Have you noticed we’re being customer serviced to death? Not when we want or need it, mind you. But retailers are more willing than ever to help you when you don’t need it, as witnessed by this exchange, with only a modicum of dramatization, that occurred at a local coffeehouse, the name of which doesn’t matter because they’re all the same.

Us: Hi. We’d like a coffee and a bagel.

Them: Would you like an el diminutivo, a medio or a talla grande?

Us: Is the middle one a regular?

Them: We have an el diminutivo, a medio and a talla grande.

Us: We’ll have the middle one.

Them: Regular or decaf?

Us: It’s 8 in the dadgum morning.

Them: (Blank stare).

Us: Regular.

Them: Light or dark roast? We also have a popular el cuppo cintemante khakichinos blend.

Us: What’s that?

Them: It’s a melange of our house blend and a darker bean that speaks to an urban lifestyle.

Us: Dark.

Them: OK. And you wanted a muffin?

Us: No, an everything bagel. Toasted, butter.

Them: Do you want the butter on the side or do you want us to butter it?

Us: You butter it.

Them: Do you want it buttered before or after it’s toasted?

Us: (Long pause because, after all, it is 8 a.m. and we’re still waiting for them to hand over our first cup of coffee — dark roast, if memory serves — of the day.) Surprise me.

Them: Will that be for here or to go?

Us: (Glancing at our watch) You know, it’s almost noon. What do you folks have for lunch?

Remember Pop-up Books?

Today I had a meeting with my friend Pam, who is an artist and book publisher. She has created pop-up books about the Kentucky Derby, the Macy’s Thanksgiving Parade and a garden in Chapel Hill. These make great gifts for children and adults, and all books ordered directly from Pam are signed.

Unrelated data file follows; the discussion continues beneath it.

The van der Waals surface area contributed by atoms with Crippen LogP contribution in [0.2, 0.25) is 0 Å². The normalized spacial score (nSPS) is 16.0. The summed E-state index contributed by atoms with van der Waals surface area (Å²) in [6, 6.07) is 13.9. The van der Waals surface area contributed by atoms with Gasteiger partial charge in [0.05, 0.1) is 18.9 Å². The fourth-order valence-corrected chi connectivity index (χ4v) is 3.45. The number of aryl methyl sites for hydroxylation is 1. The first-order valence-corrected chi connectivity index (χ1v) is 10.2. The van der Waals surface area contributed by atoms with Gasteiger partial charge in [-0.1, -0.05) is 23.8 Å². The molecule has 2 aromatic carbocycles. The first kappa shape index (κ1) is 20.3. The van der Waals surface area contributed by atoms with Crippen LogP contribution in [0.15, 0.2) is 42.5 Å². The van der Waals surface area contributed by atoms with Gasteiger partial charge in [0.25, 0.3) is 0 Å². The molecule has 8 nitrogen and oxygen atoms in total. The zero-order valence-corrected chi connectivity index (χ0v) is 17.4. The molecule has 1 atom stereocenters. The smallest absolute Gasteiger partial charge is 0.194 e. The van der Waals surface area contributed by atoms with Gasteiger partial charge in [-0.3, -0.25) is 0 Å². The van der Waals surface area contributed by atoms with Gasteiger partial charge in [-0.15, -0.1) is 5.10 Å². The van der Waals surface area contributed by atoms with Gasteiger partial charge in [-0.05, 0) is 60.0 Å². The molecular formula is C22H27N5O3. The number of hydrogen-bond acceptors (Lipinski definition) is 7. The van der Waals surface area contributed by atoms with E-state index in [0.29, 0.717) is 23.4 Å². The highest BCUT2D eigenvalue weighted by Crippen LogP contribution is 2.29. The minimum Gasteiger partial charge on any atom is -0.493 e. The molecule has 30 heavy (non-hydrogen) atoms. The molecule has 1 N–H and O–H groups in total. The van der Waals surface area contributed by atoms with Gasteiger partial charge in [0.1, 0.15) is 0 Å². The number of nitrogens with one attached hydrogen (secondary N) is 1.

According to her website:

The first movable books appeared in the 15th and 16th centuries and were actually used for astronomical, scientific and medical purposes. It was not until the middle of the 19th century that movable books became widely available and were subsequently targeted to appeal to children.

For more information, go to

Grace becomes an art collector

Grace's Robot
Today we went to Local Folk Art Show that was comes to town every year. Some of the biggest names in folk and outsider art display their work. People like Sam “The Dot Man” McMillian, Miz Thang, Clyde Jones and Big Chief were there. I chatted with the artists I bought work from when I attended the show two years ago.

Anyway, there was guy named Mark May, who produces folk art robots out of blocks of wood and recylcled metal objects like keys, nails, bolts and bottlecaps. We looked at his display and Grace was really entranced by these. She spent some time looking at them, and we managed to move on.

When we were across the room, Grace told me that she was not looking at anything else until I got her a robot. I told her we could go back and look at the robots again, but that doesn’t mean we were going to get one.

She started looking at various robots, and I discovered they were more expensive than I had thought. I tried to push her towards the $25 models, but Grace being Grace, she liked a particular robot and was not to be swayed to any other cheaper options. The girl has good taste and knows what she likes. And if she is interested in art, how can I say no. Since I had already thought $25 was okay, what’s the big deal if I went to $35. The above photo is the one she chose.

We got home and Meg asked me, “I don’t mean to be judgemental, but why did you spend $35 on this?” The unstated part of the question was a block of wood with sharp metal objects for a 5-year old. The story above is the answer. And I didn’t buy anything for myself.